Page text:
Midway through my third day’s hunt, I was trying not to doze off in my stand when I saw a black blob well off in the trees. The blob moved. I sat up, raised my rifle and peered through the Swarovski: “Bear!”
He weaved his way through the trees to the bait; he was definitely bigger than the sow from the other night. By the time he got to the bait, I was sure he was a shooter. He stood up and ripped down a beaver carcass hanging from a tree branch, began feeding and presented a perfect broadside shot at 35 yards. I placed the Swarovski’s lighted reticle right on his lungs and pulled the trigger. The black bear rolled over backwards, let out a couple of moans and died.
When I got to the bear, I realized I’d screwed up. He was legal, but small—too small. In my excitement, I’d completely forgotten Mack’s advice. I hadn’t waited for the bear to line up alongside the blue barrel.
Everyone at camp tried to make me feel better about the smallish bear. It didn’t work. Next day, I didn’t see a bear. As I climbed up into the stand on that last day of the hunt, I was resigned—me and my little bear were heading back to the States the next day by ourselves.
Later that rain-soaked afternoon, the bear that had come in behind me knew food was just ahead, but he wasn’t about to rush in. He stopped every few steps and looked around, unsure, passing right beneath my stand. I froze, sure that even the slightest noise would send him sprinting through the trees.
When his back was fully to me, I slid my finger over the small switch at the top rear of the Swarovski to flip on the illuminated reticle.
It seemed easy enough: The bear was 30 to 40 yards away: How could a guy miss? But two of us had already missed. I watched the bear until I saw that the line of his back just edged over that third ring on the blue plastic drum—a shooter in the 6-foot category, according to Mack. My heartbeat quickened and a quiver went through my limbs.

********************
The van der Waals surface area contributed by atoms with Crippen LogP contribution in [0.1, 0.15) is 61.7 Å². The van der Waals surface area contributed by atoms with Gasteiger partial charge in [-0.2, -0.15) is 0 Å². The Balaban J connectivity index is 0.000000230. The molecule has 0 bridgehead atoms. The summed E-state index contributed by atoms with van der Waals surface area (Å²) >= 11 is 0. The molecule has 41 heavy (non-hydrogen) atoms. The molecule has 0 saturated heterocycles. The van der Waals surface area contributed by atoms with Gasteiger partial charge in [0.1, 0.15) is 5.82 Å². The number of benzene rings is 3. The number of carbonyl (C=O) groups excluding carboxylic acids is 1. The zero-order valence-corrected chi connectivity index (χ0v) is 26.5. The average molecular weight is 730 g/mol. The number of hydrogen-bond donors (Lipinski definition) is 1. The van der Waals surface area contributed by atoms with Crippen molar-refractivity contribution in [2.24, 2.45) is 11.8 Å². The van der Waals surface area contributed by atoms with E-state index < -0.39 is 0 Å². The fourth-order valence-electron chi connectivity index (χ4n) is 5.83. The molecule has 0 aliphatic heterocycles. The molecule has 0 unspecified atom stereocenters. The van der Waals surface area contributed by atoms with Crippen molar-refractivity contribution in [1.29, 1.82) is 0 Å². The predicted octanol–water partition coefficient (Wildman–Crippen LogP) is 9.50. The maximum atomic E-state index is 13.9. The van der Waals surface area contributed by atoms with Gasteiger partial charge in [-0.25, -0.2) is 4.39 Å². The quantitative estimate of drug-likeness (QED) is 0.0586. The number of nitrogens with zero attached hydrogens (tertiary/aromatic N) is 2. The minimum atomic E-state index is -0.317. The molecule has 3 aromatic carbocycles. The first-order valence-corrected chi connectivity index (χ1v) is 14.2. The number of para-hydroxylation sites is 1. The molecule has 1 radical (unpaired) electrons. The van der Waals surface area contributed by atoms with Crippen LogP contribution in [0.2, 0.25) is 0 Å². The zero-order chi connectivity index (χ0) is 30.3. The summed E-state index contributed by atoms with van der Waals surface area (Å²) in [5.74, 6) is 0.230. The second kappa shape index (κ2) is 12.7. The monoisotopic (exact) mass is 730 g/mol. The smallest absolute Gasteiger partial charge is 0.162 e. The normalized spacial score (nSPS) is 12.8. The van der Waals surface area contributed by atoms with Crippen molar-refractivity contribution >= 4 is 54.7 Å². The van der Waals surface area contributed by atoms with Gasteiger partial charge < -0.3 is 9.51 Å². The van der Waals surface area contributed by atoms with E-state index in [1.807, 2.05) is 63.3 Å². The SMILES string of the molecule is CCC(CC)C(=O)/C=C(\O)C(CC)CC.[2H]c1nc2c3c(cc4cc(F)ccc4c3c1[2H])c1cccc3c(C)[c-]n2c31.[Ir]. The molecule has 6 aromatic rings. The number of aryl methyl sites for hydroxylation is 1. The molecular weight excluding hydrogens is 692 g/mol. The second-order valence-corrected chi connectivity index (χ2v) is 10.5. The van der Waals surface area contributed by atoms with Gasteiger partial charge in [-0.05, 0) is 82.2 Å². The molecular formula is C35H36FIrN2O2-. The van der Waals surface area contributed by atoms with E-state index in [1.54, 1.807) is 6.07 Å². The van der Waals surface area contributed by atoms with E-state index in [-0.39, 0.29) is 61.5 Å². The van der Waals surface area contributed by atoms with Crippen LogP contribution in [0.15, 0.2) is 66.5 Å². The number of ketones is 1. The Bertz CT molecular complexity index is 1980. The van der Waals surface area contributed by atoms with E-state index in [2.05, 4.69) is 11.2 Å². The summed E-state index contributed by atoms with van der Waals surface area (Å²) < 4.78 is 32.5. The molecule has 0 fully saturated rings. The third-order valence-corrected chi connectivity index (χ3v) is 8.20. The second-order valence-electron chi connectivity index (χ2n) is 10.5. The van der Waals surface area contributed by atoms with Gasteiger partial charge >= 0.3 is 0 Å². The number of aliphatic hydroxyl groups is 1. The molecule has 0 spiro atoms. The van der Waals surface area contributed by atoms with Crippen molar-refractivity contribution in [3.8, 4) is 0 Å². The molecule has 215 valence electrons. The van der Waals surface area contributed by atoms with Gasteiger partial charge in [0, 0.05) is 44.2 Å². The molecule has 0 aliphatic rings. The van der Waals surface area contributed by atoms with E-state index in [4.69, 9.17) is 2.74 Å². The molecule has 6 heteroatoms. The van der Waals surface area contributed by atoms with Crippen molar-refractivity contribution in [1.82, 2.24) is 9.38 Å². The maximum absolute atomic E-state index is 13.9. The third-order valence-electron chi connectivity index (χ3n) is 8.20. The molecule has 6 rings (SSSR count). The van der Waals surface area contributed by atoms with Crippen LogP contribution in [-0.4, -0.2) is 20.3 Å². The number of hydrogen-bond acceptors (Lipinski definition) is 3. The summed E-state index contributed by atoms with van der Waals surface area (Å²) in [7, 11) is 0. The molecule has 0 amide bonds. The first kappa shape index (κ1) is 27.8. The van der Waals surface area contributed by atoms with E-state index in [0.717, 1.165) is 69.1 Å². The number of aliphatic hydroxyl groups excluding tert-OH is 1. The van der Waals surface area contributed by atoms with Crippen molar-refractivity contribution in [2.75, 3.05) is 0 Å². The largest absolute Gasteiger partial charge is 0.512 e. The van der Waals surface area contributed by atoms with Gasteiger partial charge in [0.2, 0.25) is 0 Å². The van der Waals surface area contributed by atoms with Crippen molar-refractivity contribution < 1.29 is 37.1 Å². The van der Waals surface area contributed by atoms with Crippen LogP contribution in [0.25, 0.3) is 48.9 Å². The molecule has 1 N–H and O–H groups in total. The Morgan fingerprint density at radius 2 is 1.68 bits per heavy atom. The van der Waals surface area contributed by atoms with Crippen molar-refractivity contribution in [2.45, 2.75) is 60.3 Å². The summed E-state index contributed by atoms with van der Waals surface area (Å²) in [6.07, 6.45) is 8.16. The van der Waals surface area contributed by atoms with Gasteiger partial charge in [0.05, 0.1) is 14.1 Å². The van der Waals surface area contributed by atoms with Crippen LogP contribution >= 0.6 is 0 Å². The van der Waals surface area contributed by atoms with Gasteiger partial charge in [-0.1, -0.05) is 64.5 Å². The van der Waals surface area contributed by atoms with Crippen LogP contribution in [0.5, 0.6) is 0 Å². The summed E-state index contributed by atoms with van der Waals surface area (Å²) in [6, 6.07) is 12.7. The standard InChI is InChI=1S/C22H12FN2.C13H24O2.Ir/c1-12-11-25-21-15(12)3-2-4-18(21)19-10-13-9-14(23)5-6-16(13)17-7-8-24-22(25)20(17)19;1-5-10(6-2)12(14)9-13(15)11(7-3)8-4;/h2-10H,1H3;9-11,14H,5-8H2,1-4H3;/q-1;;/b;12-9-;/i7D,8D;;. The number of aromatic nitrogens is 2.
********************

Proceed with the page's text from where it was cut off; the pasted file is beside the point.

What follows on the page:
The bear was under the skinned beaver hanging from a pole, on all fours and broadside. I raised my rifle—and the bear stood up on his hind legs. He grabbed the beaver in his jaws and pulled, dropping back down on all fours, but with his back to me.
I set the rifle back on my knees, tried to slow my breathing and waited. Waited.
The bear lifted his head, ears cocked as if he’d heard something. He shifted around, scanning the trees, and eventually went back to the beaver.But he’d made the mistake of turning broadside to me.
I put the Swarovski’s lighted, red reticle on his lungs, slipped off the safety, let out my breath and squeezed the trigger. The bear fell over backwards then immediately jumped up and ran in a crazed slalom, bouncing off a tree trunk and barreling through thick brush as I worked the bolt and chambered another round.
But he only sprinted 40 yards or so before he toppled over into downed branches and called out three times. It was suddenly eerie and calm, the bear’s death moan gently echoing through the forest. A chill went through my body head-to-toe, like a low-voltage shock.
I’d done it—a nice bear (he later measured out right at 6 feet), one shot and done. The sun broke free from the clouds, and I felt its warmth against my damp clothing. I sat back, sent off a text with my cell phone and enjoyed big, happy thoughts.